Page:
Nearly two years ago now, I wrote a short blog post about the Maling plaque below, which has a 'Mustard collection' sticker on the back.
I recently contacted the Maling Collectors' Society, and they put me in touch with Maling historian, David Johnson. He has been enormously helpful sending me copies of two films, 'Maling Memories' and 'Potty About Maling' (you can view the former on the Maling Collector's Society link above). They make fascinating viewing, showing interviews with ex-Maling employees, making and decorating items of pottery from original Maling moulds.
In 'Potty About Maling' (1997) Nona and Jerry Mustard make an appearance talking about their collection. Tantalisingly, as the camera pans around their home, there's a table covered in plaques. One of them is a pink rectangular plaque with the motto 'Forgive and ye shall be forgiven'. It is of a kind I've been longing to attribute to Maling. And it seemed safe to suppose that if it was in the Mustard collection, it had a Maling impressed mark.
David very kindly contacted Nona Mustard on my behalf to see if they still had the plaque. He got a very nice reply, but, as suspected, the Mustard's sold their plaques some time ago. David suggested that if I contacted Jim Railton Auctioneers who sold the collection, they might be able to provide details. But Ian Holmes came up trumps with a copy of their auction catalogue from 2001 when the plaque was sold.
So why has this modest looking verse plaque got me so excited? Firstly, the Robert Maling mark confirms an early date for these plaques of between 1830–40. N.B. sometimes this mark is hard to decipher. Take a look at the poor impress below. It is possible that you might have a religious verse plaque with a similar mark, and have failed to identify it.
Secondly, it confirms what I hinted in my December 5th blog post, i.e. that a wash of pink lustre over the central transfer is an attribute of Maling plaques. Other potteries might have used it, but the vast majority of plaques on which it occurs are types associated with Maling. Look at the two fabulous plaques below which came up a year or so ago at Boldon Auctions. I think that we can now attribute these with some confidence to Robert Maling.
There are many more common verse plaques with green corners, which also have pink lustre over their central transfers (see below).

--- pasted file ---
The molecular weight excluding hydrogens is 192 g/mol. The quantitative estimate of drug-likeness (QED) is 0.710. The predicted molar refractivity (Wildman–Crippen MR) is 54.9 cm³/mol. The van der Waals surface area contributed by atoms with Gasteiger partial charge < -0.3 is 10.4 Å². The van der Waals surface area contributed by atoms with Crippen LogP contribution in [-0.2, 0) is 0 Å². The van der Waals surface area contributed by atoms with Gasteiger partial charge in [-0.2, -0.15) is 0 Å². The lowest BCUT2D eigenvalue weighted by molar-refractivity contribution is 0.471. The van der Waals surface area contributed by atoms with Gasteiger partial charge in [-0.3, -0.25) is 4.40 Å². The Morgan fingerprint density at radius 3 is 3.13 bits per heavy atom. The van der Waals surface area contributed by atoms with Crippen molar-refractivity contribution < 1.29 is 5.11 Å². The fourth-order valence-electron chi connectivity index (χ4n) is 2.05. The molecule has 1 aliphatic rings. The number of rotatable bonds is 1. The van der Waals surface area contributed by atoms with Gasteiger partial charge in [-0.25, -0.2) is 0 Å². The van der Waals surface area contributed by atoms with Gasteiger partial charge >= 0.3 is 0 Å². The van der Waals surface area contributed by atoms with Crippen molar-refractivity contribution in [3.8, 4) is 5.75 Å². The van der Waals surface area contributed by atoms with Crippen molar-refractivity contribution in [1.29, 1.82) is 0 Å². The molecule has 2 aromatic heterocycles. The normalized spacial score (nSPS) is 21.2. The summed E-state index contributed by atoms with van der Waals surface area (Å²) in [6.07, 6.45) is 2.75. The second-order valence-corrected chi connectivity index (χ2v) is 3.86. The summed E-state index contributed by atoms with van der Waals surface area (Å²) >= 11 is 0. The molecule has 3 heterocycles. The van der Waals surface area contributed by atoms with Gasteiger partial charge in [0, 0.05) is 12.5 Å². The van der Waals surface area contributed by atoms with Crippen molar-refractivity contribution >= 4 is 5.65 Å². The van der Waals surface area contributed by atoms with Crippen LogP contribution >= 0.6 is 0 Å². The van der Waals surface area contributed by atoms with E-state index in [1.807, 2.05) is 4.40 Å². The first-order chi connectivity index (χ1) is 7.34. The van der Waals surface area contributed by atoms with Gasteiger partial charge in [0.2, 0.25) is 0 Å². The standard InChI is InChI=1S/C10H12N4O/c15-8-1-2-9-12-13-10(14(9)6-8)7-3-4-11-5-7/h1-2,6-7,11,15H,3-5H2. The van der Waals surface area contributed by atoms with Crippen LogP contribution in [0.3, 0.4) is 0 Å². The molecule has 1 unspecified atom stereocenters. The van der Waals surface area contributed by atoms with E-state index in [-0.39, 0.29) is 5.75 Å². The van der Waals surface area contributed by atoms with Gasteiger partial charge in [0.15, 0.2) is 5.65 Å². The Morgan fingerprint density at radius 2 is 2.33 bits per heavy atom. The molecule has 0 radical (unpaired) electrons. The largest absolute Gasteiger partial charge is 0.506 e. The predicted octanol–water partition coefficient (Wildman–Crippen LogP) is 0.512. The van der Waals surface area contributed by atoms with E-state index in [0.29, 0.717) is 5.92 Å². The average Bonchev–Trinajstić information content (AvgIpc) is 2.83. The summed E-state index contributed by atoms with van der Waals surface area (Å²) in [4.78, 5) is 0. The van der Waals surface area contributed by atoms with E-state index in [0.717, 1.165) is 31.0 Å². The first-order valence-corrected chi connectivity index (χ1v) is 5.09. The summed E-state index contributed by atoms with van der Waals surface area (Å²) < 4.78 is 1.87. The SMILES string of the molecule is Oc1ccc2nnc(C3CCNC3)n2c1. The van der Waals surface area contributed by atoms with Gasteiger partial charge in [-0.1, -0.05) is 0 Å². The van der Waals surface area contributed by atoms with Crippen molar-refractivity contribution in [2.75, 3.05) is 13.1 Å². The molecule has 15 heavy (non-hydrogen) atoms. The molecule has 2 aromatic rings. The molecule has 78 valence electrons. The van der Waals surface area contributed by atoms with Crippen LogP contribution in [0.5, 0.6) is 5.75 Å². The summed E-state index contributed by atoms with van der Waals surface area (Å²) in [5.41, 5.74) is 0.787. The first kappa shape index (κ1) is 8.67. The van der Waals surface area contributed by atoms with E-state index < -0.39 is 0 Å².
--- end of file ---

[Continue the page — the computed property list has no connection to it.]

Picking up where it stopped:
But lest we get too carried away with the idea that green corners = Maling, remember the similar 'La Polka' plaque (below centre), with the printed mark B & Co. Ian Sharp has identified this mark as J Burn & Co from the Stepney Bank Pottery, Ouseburn, 1852–1860. However, neither of the plaques below have lustre over the transfer.
Another fly in the ointment is that two of the rarer verses above appear on plaques I've attributed to the Sheriff Hill Pottery (see below). This is a problem, because we'd expect these to have been produced around the same period (1830–40). If I had better photos of their counterpart plaques above, I could perhaps tell whether they came from the same transfer plates.
But I'm not disheartened by any of this. In fact, I couldn't be happier (writing this post has saved me from an afternoon of ironing). And as someone famous once said, 'The truth is rarely pure, and never simple'.
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Stephen Smith lives in London, and is always happy to hear from other collectors. If you have an interesting collection of plaques, and are based in the UK, he will photograph them for you. Free advice given regarding selling and dispersal of a collection, or to those wishing to start one. Just get in touch...
This website is indebted to collectors, dealers and enthusiasts who have shared their knowledge or photos. In particular: Ian Holmes, Stephen Duckworth, Dick Henrywood, Norman Lowe, Keith Lovell, Donald H Ryan, Harold Crowder, Jack and Joyce Cockerill, Myrna Schkolne, Elinor Penna, Ian Sharp, Shauna Gregg at the Sunderland Museum, Keith Bell, Martyn Edgell, and Liz Denton.